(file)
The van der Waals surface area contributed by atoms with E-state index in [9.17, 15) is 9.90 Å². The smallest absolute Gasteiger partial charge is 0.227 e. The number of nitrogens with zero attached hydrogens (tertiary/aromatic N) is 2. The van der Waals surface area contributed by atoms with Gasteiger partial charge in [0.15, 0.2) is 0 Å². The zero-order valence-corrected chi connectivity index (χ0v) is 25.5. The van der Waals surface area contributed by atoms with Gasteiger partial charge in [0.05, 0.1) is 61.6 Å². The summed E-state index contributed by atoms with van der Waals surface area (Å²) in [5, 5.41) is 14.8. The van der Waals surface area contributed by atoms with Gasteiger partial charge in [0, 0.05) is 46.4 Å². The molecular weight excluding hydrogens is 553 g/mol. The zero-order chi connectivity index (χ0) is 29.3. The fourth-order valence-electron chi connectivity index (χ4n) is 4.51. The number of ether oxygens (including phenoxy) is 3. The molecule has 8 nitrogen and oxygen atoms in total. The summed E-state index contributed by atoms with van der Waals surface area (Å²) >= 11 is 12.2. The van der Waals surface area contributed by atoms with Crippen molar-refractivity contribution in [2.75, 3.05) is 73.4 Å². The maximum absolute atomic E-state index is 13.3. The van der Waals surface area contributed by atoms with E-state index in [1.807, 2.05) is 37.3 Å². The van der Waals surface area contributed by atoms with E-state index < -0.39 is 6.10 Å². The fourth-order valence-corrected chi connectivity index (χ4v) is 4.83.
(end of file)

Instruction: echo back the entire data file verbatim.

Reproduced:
The van der Waals surface area contributed by atoms with E-state index in [9.17, 15) is 9.90 Å². The smallest absolute Gasteiger partial charge is 0.227 e. The number of nitrogens with zero attached hydrogens (tertiary/aromatic N) is 2. The van der Waals surface area contributed by atoms with Gasteiger partial charge in [0.15, 0.2) is 0 Å². The zero-order valence-corrected chi connectivity index (χ0v) is 25.5. The van der Waals surface area contributed by atoms with Gasteiger partial charge in [0.05, 0.1) is 61.6 Å². The summed E-state index contributed by atoms with van der Waals surface area (Å²) in [5, 5.41) is 14.8. The van der Waals surface area contributed by atoms with Gasteiger partial charge in [0, 0.05) is 46.4 Å². The molecular weight excluding hydrogens is 553 g/mol. The zero-order chi connectivity index (χ0) is 29.3. The fourth-order valence-electron chi connectivity index (χ4n) is 4.51. The number of ether oxygens (including phenoxy) is 3. The molecule has 8 nitrogen and oxygen atoms in total. The summed E-state index contributed by atoms with van der Waals surface area (Å²) >= 11 is 12.2. The van der Waals surface area contributed by atoms with Crippen molar-refractivity contribution in [2.75, 3.05) is 73.4 Å². The maximum absolute atomic E-state index is 13.3. The van der Waals surface area contributed by atoms with E-state index in [1.807, 2.05) is 37.3 Å². The van der Waals surface area contributed by atoms with E-state index < -0.39 is 6.10 Å². The fourth-order valence-corrected chi connectivity index (χ4v) is 4.83.